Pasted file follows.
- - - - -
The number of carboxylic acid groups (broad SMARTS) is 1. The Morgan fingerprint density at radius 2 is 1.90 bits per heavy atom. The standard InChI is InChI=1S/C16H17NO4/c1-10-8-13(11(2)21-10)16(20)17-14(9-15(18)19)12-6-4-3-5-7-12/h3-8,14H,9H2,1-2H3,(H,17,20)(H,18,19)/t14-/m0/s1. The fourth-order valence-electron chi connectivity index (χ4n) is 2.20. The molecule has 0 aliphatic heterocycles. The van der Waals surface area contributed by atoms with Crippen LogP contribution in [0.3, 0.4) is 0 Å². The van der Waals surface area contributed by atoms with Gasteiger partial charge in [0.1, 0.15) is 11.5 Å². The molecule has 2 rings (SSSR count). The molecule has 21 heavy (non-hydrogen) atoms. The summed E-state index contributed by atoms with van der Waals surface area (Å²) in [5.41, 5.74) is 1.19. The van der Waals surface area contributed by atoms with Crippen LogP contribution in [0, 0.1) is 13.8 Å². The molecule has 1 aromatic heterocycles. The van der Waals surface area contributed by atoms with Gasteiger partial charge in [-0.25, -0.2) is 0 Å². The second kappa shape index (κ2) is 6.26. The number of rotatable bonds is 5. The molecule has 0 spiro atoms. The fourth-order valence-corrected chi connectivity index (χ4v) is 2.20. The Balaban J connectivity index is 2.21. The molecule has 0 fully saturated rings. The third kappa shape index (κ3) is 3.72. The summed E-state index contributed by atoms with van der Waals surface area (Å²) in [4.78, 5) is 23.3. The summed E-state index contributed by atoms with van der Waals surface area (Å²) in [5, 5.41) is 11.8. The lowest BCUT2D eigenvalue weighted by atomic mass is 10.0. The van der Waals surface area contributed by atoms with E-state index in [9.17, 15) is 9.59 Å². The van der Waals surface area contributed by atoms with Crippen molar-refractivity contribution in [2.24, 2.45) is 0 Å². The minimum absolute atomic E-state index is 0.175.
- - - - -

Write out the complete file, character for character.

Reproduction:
The number of carboxylic acid groups (broad SMARTS) is 1. The Morgan fingerprint density at radius 2 is 1.90 bits per heavy atom. The standard InChI is InChI=1S/C16H17NO4/c1-10-8-13(11(2)21-10)16(20)17-14(9-15(18)19)12-6-4-3-5-7-12/h3-8,14H,9H2,1-2H3,(H,17,20)(H,18,19)/t14-/m0/s1. The fourth-order valence-electron chi connectivity index (χ4n) is 2.20. The molecule has 0 aliphatic heterocycles. The van der Waals surface area contributed by atoms with Crippen LogP contribution in [0.3, 0.4) is 0 Å². The van der Waals surface area contributed by atoms with Gasteiger partial charge in [0.1, 0.15) is 11.5 Å². The molecule has 2 rings (SSSR count). The molecule has 21 heavy (non-hydrogen) atoms. The summed E-state index contributed by atoms with van der Waals surface area (Å²) in [5.41, 5.74) is 1.19. The van der Waals surface area contributed by atoms with Crippen LogP contribution in [0, 0.1) is 13.8 Å². The molecule has 1 aromatic heterocycles. The van der Waals surface area contributed by atoms with Gasteiger partial charge in [-0.25, -0.2) is 0 Å². The second kappa shape index (κ2) is 6.26. The number of rotatable bonds is 5. The molecule has 0 spiro atoms. The fourth-order valence-corrected chi connectivity index (χ4v) is 2.20. The Balaban J connectivity index is 2.21. The molecule has 0 fully saturated rings. The third kappa shape index (κ3) is 3.72. The summed E-state index contributed by atoms with van der Waals surface area (Å²) in [4.78, 5) is 23.3. The summed E-state index contributed by atoms with van der Waals surface area (Å²) in [5, 5.41) is 11.8. The lowest BCUT2D eigenvalue weighted by atomic mass is 10.0. The van der Waals surface area contributed by atoms with E-state index in [9.17, 15) is 9.59 Å². The van der Waals surface area contributed by atoms with Crippen molar-refractivity contribution in [2.24, 2.45) is 0 Å². The minimum absolute atomic E-state index is 0.175.